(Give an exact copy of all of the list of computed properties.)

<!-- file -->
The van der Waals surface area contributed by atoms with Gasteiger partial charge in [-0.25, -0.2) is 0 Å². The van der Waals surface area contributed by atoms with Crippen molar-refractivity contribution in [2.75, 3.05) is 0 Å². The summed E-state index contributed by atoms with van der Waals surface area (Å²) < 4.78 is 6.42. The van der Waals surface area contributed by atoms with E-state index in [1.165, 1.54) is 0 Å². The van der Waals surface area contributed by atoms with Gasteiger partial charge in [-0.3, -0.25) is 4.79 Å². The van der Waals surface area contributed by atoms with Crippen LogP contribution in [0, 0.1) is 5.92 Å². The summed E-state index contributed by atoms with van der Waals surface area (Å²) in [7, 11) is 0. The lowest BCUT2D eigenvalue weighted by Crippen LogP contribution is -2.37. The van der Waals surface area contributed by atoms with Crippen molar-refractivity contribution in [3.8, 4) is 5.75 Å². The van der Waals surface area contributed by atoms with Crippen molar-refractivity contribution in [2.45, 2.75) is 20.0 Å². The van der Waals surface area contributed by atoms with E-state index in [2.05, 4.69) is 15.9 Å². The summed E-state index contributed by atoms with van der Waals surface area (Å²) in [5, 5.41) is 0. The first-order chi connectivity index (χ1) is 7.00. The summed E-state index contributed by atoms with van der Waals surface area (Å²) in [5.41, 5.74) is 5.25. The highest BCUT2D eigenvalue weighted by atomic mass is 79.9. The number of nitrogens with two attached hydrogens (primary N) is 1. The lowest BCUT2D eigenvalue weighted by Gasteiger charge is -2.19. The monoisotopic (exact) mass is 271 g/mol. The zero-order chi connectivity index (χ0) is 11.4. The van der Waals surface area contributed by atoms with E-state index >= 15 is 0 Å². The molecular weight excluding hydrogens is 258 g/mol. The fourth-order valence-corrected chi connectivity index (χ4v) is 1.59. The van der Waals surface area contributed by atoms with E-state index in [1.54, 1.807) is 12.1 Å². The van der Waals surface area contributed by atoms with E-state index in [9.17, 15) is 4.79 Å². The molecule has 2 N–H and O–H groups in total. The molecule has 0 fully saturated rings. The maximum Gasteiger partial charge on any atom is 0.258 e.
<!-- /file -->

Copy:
The van der Waals surface area contributed by atoms with Gasteiger partial charge in [-0.25, -0.2) is 0 Å². The van der Waals surface area contributed by atoms with Crippen molar-refractivity contribution in [2.75, 3.05) is 0 Å². The summed E-state index contributed by atoms with van der Waals surface area (Å²) < 4.78 is 6.42. The van der Waals surface area contributed by atoms with E-state index in [1.165, 1.54) is 0 Å². The van der Waals surface area contributed by atoms with Gasteiger partial charge in [-0.3, -0.25) is 4.79 Å². The van der Waals surface area contributed by atoms with Crippen LogP contribution in [0, 0.1) is 5.92 Å². The summed E-state index contributed by atoms with van der Waals surface area (Å²) in [7, 11) is 0. The lowest BCUT2D eigenvalue weighted by Crippen LogP contribution is -2.37. The van der Waals surface area contributed by atoms with Crippen molar-refractivity contribution in [3.8, 4) is 5.75 Å². The van der Waals surface area contributed by atoms with Crippen molar-refractivity contribution in [2.45, 2.75) is 20.0 Å². The van der Waals surface area contributed by atoms with E-state index in [2.05, 4.69) is 15.9 Å². The summed E-state index contributed by atoms with van der Waals surface area (Å²) in [5, 5.41) is 0. The first-order chi connectivity index (χ1) is 7.00. The summed E-state index contributed by atoms with van der Waals surface area (Å²) in [5.41, 5.74) is 5.25. The highest BCUT2D eigenvalue weighted by atomic mass is 79.9. The number of nitrogens with two attached hydrogens (primary N) is 1. The lowest BCUT2D eigenvalue weighted by Gasteiger charge is -2.19. The monoisotopic (exact) mass is 271 g/mol. The zero-order chi connectivity index (χ0) is 11.4. The van der Waals surface area contributed by atoms with E-state index >= 15 is 0 Å². The molecular weight excluding hydrogens is 258 g/mol. The fourth-order valence-corrected chi connectivity index (χ4v) is 1.59. The van der Waals surface area contributed by atoms with E-state index in [1.54, 1.807) is 12.1 Å². The van der Waals surface area contributed by atoms with E-state index in [9.17, 15) is 4.79 Å². The molecule has 2 N–H and O–H groups in total. The molecule has 0 fully saturated rings. The maximum Gasteiger partial charge on any atom is 0.258 e.